Mao's Cultural Revolution Essay

This essay has a total of 2648 words and 11 pages.

Mao's Cultural Revolution


Dressed in the drab military uniform that symbolized the revolutionary government of
Communist China, Mao Zedong's body still looked powerful, like an giant rock in a gushing
river. An enormous red flag draped his coffin, like a red sail unfurled on a Chinese junk,
illustrating the dualism of traditional China and the present Communist China that
typified Mao. 1 A river of people flowed past while he lay in state during the second week
of September 1976. Workers, peasants, soldiers and students, united in grief; brought
together by Mao, the helmsman of modern China. 2 He had assembled a revolutionary
government using traditional Chinese ideals of filial piety, harmony, and order. Mao's
cult of personality, party purges, and political policies reflect Mao's esteem of these
traditional Chinese ideals and history.


Mao was born on December 26, 1893 in Shao Shan, a village in Hunan Province. 3 His family
lived in a rural village where for hundreds of years the pattern of everyday life had
remained largely unbroken. 4 Mao's father, the son of a "poor peasant," during Mao's
childhood however, prospered and become a wealthy land owner and rice dealer. 5 Yet, the
structure of Mao's family continued to mirror the rigidity of traditional Chinese society.
His father, a strict disciplinarian, demanded filial piety. 6 Forced to do farm labor and
study the Chinese classics, Mao was expected to be obedient. On the other hand, Mao
remembers his mother was "generous and sympathetic." 7 Mao urged his mother to confront
his father but Mao's mother who believed in many traditional ideas replied that "was not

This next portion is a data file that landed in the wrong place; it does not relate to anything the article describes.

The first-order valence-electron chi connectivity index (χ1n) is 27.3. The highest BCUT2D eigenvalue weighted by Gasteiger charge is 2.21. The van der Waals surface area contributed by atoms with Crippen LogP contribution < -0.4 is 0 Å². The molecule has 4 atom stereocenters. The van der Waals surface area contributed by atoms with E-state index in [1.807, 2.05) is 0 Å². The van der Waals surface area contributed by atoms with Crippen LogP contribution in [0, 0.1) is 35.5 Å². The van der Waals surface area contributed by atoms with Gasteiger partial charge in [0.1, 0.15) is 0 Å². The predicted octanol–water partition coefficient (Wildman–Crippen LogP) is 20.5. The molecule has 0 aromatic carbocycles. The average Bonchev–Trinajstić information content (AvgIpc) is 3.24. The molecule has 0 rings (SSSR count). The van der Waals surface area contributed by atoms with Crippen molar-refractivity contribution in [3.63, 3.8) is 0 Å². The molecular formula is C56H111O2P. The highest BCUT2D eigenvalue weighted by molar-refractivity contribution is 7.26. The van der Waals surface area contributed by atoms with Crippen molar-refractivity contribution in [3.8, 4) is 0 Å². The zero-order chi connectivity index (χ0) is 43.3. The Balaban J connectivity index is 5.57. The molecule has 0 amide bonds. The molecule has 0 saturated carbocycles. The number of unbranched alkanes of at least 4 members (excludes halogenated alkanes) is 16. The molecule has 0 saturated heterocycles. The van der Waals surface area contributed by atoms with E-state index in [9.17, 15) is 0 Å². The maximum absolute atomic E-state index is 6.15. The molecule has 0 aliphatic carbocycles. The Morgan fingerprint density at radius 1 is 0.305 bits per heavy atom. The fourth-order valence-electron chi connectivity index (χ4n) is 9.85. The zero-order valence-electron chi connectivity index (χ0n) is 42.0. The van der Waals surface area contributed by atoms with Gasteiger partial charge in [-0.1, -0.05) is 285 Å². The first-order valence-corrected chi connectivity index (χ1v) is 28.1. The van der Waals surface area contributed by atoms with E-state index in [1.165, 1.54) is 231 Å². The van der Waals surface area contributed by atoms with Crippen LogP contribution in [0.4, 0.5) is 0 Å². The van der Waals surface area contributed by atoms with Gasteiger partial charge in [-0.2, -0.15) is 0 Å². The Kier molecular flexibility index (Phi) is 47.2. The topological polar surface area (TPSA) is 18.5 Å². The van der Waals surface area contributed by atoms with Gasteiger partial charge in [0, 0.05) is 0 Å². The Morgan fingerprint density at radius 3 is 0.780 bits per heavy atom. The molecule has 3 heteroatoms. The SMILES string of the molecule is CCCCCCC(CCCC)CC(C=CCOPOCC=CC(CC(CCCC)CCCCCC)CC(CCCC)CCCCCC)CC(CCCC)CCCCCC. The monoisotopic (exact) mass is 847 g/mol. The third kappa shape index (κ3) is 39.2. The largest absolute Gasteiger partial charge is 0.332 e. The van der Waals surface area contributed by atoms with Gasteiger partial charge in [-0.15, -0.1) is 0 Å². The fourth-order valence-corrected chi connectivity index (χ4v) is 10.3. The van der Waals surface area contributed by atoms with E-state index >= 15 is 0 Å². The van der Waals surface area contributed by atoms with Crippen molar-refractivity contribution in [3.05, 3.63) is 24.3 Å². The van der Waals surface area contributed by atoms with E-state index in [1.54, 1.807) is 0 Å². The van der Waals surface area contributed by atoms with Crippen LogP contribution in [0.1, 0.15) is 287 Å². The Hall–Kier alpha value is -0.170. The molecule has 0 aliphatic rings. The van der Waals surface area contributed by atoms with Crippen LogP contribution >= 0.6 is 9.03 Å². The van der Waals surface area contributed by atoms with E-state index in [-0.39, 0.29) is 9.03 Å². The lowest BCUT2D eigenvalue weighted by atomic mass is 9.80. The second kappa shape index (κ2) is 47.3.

the Chinese way." 8 Mao in his interviews with historian Edgar Snow reports how during his
childhood he tried to escape this traditional Chinese upbringing by running away from
home.


The rebellion Mao claims to have manifested might have distanced Mao physically from his
family but, traditional Chinese values were deeply ingrained, shaping his political and
personal persona. His father's harshness with dealing with opposition, his cunning, his
demand for reverence from subordinates, and his ambition were to be seen in how Mao
demanded harmony, order, and reverence as a ruthless dictator. Yet, Mao, was also the
kindly father figure for the people of China, as manifested in characteristic qualities of
Mao's mother: kindness, benevolence, and patriarchal indulgence.


The China that Mao was born into was fast becoming a shell of its former past. The Ch'ing
dynasty which had ruled China for 250 years was only 14 years away from its collapse. 9
Peasant rebellions, famines, and riots heralded its failing. For Mao, one particular event
when he was just ten years old, left a lasting impression. It both symbolized the
deterioration of order in Chinese traditional society and was in sharp contrast to
principles of harmony. A group of local villagers rioted for food during a famine in 1903.
The leaders were captured, beheaded, and their heads displayed on poles as a warning for
future rebels. 10


Amidst the change that quaked the Chinese nation and Mao's family's economic situation, 11
Mao sought solace in books about Chinese history and its emperors. 12 He became known in
his family as, "the scholar." As a child " fascinated by accounts of the rulers of ancient
China: Yao, Shun, Ch'in Shih Huang Ti, and Hu Wu Ti, and read many books about them." 13
Indeed, the emperors grandeur, elegance and power were a sharp contrast to the brutish
leaders that Mao was exposed to during his childhood. 14 Yao and Shun are credited with
forming the first Chinese society in the Yellow River Valley; Ch'in Shih Huang Ti unified